The progressives would present objections, upholding the solidarity of the dogma and the priest, and then Don Pompeyo would have to take sides with the reactionaries, up to a certain point, and say, ‘Let us not confuse one thing with another, gentlemen, the very roots are diseased. The clergy is neither good nor evil, it is as it has to be.’ But on hearing this everybody would oppose him, some for defending the clergy and others for attacking the dogma. He was so right to say that he was utterly alone, that he was unique. From these arguments, which he sought and provoked every day, he affirmed that ‘his spirit—for want of a better word—emerged full of bitterness’ (which was untrue, as his guilty feelings made clear to him), full of bitterness because nobody ever thought in Vetusta, people merely vegetated. Plenty of intrigues, plenty of petty politicking, plenty of material interests (though not even these were properly understood)—but no philosophy, no elevation of the mind to ideal regions. There were one or two scholars, various canonists, a few jurists, but not a single thinker. There was not a thinker in town—apart from himself.
Vetusta the noble was scandalized, horrified. Behind looks of hypocritical compunction the worthy Vetustans concealed from each other the intimate pleasure which that great scandal, just like a novel, gave them, something to interrupt the eternal monotony of the sad city. Very few of them showed that they were pleased about what had happened. It was a scandal! Adultery, discovered! A duel! … A few hours after the catastrophe became known in town, Obdulia Fandiño swept out of her house wearing her largest hat and her most clinging skirt and her most rustling petticoats, to breathe the air of slander, to catch a whiff of scandal, to savour the after-taste of crime being passed from mouth to mouth like a bon-bon which everybody was licking, careful to hide the pleasure afforded by its sticky sweetness.
La Regenta focuses on the provincial world Alas would have been familiar with in Oviedo. The previous post looked at the importance of literature in Vetustan life and Alas’ use of the arts to develop his characters. Alas spent a lot of time showing the poor cultural aspects of Vetusta, of which literature was only one piece. In this post I’ll touch on another aspect of the culture Alas focused on criticizing that I’ve mentioned several times, that of the desire of the upper classes to copy what they see happening in Madrid and foreign cultural centers in order to soften their small-town ways. The main focus of the post, though will look at the central criticism of the novel—his depiction of the moral corruption in the town.
The novel opens with the canon theologian, Fermín de Pas, ascending the cathedral bell tower to survey Vetusta laid out below him, allowing the narrator to provide an overview of the city. As the novel unfolds Alas zooms in on character after character so the reader understands what de Pas was examining. Alas pokes fun at his characters’ provincialism and petty behavior, or rather he lets them demonstrate it. There’s almost too much satire at times, bordering on meanness and losing some of its effectiveness. Fortunately Alas offsets this by providing a rich internal life for his characters so that they are not just caricatures. The Vetustans beclown themselves in many different ways. They imitate what they see and hear in Madrid and Paris. Trying to pass as educated and worldly, their behavior is often rude and boorish. Anyone wanting to be taken seriously in regard to books criticizes authors they have never read. [As an aside, sometimes it’s clear they have read something but completely miss an unspoken point: the archdeacon obviously has Herodotus’ anecdote in mind when he tells “my good Catholic people, ‘inhabitants of the banks of the Nile, those blind heathens whose wisdom impious authors tell us to admire, adored leeks, garlic, onions.’” (page 258)]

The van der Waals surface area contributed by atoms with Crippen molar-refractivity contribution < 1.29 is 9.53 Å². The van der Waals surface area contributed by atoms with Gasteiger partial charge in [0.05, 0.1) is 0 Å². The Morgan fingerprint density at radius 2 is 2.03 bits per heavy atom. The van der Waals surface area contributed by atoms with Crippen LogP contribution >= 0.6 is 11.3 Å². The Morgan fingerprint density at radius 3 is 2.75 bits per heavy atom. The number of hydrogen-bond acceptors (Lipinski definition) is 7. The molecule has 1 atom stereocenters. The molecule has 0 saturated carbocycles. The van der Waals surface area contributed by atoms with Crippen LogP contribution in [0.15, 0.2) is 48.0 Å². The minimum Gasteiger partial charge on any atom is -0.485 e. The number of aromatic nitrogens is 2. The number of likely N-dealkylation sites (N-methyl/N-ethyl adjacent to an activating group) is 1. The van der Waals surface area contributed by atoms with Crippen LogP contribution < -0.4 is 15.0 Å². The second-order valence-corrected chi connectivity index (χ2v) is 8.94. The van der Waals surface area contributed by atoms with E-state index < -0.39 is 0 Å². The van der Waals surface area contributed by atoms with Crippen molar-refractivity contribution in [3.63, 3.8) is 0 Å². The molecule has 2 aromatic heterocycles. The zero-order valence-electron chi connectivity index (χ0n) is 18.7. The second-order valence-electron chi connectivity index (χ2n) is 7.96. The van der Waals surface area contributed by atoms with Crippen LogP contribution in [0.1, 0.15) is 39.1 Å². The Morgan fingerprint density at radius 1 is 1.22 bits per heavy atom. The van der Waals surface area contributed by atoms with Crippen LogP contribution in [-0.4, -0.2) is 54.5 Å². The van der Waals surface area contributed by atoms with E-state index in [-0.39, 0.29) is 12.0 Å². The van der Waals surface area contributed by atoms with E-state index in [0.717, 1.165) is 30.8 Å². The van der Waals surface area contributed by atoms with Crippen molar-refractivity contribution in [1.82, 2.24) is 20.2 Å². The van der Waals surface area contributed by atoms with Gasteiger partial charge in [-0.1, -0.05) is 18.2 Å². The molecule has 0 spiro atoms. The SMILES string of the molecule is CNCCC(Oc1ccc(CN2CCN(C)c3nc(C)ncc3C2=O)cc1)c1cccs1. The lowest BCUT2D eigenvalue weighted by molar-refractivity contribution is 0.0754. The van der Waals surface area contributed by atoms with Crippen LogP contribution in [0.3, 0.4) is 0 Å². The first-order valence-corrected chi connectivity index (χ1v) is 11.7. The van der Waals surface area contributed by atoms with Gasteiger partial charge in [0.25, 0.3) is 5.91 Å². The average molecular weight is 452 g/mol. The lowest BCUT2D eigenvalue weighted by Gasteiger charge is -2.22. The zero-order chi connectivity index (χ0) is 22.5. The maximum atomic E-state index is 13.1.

The frequent mispronunciation and misuse of words (especially Latin phrases) works its way into misquoting literature and mangling history. The Vetustans often demonstrate horribly bad taste, especially in their furnishings, which are often poor imitations of what they claim. They revere attending the theater but ignore what is happening on the stage. At the same time, they allow the theater building to fall into appalling disrepair. The Gentlemen’s Club, the organization and not the building, proves to be an empty shell to facilitate superficial camaraderie—there is nothing of substance inside. Oftentimes their provincialism overlaps with their moral corruption. I provided an extended quote in the previous post on the citizens’ use of Don Santos Barinaga’s declining health to attack the canon while doing nothing to help the ailing man.